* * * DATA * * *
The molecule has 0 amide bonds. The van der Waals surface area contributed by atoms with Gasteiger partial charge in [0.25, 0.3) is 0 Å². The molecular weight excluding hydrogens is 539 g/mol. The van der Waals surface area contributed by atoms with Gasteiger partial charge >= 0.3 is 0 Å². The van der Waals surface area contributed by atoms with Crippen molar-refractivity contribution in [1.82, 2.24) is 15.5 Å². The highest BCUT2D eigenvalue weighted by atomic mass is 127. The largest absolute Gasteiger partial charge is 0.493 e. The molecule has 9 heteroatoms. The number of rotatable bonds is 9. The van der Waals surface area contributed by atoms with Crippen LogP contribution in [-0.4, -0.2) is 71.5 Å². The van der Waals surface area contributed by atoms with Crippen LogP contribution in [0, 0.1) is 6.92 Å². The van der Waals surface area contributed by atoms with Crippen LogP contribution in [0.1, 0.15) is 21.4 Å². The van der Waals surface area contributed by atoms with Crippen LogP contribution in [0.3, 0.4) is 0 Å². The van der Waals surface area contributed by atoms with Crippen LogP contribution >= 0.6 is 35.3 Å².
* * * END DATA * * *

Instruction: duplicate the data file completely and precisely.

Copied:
The molecule has 0 amide bonds. The van der Waals surface area contributed by atoms with Gasteiger partial charge in [0.25, 0.3) is 0 Å². The molecular weight excluding hydrogens is 539 g/mol. The van der Waals surface area contributed by atoms with Gasteiger partial charge >= 0.3 is 0 Å². The van der Waals surface area contributed by atoms with Crippen molar-refractivity contribution in [1.82, 2.24) is 15.5 Å². The highest BCUT2D eigenvalue weighted by atomic mass is 127. The largest absolute Gasteiger partial charge is 0.493 e. The molecule has 9 heteroatoms. The number of rotatable bonds is 9. The van der Waals surface area contributed by atoms with Crippen LogP contribution in [-0.4, -0.2) is 71.5 Å². The van der Waals surface area contributed by atoms with Crippen LogP contribution in [0, 0.1) is 6.92 Å². The van der Waals surface area contributed by atoms with Crippen LogP contribution in [0.1, 0.15) is 21.4 Å². The van der Waals surface area contributed by atoms with Crippen LogP contribution in [0.3, 0.4) is 0 Å². The van der Waals surface area contributed by atoms with Crippen LogP contribution >= 0.6 is 35.3 Å².